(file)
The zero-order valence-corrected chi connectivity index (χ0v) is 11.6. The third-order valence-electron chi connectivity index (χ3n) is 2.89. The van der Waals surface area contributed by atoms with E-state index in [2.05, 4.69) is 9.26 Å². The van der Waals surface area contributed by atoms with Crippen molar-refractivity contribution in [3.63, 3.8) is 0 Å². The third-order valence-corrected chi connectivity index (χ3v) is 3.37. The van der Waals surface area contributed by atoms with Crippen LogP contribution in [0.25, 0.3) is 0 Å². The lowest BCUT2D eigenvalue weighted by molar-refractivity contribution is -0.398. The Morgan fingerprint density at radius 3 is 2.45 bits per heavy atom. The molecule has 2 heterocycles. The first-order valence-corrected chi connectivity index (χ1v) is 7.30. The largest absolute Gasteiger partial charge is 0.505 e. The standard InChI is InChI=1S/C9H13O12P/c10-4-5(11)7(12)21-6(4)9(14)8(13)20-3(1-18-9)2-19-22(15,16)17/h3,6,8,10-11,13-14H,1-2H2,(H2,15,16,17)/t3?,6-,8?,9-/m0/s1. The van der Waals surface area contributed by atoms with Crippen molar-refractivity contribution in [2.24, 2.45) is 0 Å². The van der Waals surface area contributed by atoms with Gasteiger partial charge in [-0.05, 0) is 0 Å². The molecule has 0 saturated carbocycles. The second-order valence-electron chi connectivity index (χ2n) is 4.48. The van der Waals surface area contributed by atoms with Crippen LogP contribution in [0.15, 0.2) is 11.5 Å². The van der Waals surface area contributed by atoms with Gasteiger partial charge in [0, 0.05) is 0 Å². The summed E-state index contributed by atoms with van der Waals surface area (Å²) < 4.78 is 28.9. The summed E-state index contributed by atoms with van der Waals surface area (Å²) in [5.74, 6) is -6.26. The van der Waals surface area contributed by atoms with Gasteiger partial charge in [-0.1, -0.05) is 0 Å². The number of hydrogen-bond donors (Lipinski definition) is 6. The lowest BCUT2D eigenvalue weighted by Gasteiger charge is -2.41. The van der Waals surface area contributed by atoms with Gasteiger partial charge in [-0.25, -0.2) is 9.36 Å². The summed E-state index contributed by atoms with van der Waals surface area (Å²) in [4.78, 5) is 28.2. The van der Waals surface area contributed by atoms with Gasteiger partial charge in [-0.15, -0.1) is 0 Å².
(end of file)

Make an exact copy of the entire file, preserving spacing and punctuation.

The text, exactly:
The zero-order valence-corrected chi connectivity index (χ0v) is 11.6. The third-order valence-electron chi connectivity index (χ3n) is 2.89. The van der Waals surface area contributed by atoms with E-state index in [2.05, 4.69) is 9.26 Å². The van der Waals surface area contributed by atoms with Crippen molar-refractivity contribution in [3.63, 3.8) is 0 Å². The third-order valence-corrected chi connectivity index (χ3v) is 3.37. The van der Waals surface area contributed by atoms with Crippen LogP contribution in [0.25, 0.3) is 0 Å². The lowest BCUT2D eigenvalue weighted by molar-refractivity contribution is -0.398. The Morgan fingerprint density at radius 3 is 2.45 bits per heavy atom. The molecule has 2 heterocycles. The first-order valence-corrected chi connectivity index (χ1v) is 7.30. The largest absolute Gasteiger partial charge is 0.505 e. The standard InChI is InChI=1S/C9H13O12P/c10-4-5(11)7(12)21-6(4)9(14)8(13)20-3(1-18-9)2-19-22(15,16)17/h3,6,8,10-11,13-14H,1-2H2,(H2,15,16,17)/t3?,6-,8?,9-/m0/s1. The van der Waals surface area contributed by atoms with Crippen molar-refractivity contribution in [2.24, 2.45) is 0 Å². The van der Waals surface area contributed by atoms with Gasteiger partial charge in [-0.05, 0) is 0 Å². The molecule has 0 saturated carbocycles. The second-order valence-electron chi connectivity index (χ2n) is 4.48. The van der Waals surface area contributed by atoms with Crippen LogP contribution in [0.15, 0.2) is 11.5 Å². The van der Waals surface area contributed by atoms with Gasteiger partial charge in [0, 0.05) is 0 Å². The summed E-state index contributed by atoms with van der Waals surface area (Å²) < 4.78 is 28.9. The summed E-state index contributed by atoms with van der Waals surface area (Å²) in [5.74, 6) is -6.26. The van der Waals surface area contributed by atoms with Gasteiger partial charge in [-0.1, -0.05) is 0 Å². The number of hydrogen-bond donors (Lipinski definition) is 6. The lowest BCUT2D eigenvalue weighted by Gasteiger charge is -2.41. The van der Waals surface area contributed by atoms with Gasteiger partial charge in [-0.25, -0.2) is 9.36 Å². The summed E-state index contributed by atoms with van der Waals surface area (Å²) in [4.78, 5) is 28.2. The van der Waals surface area contributed by atoms with Gasteiger partial charge in [-0.15, -0.1) is 0 Å².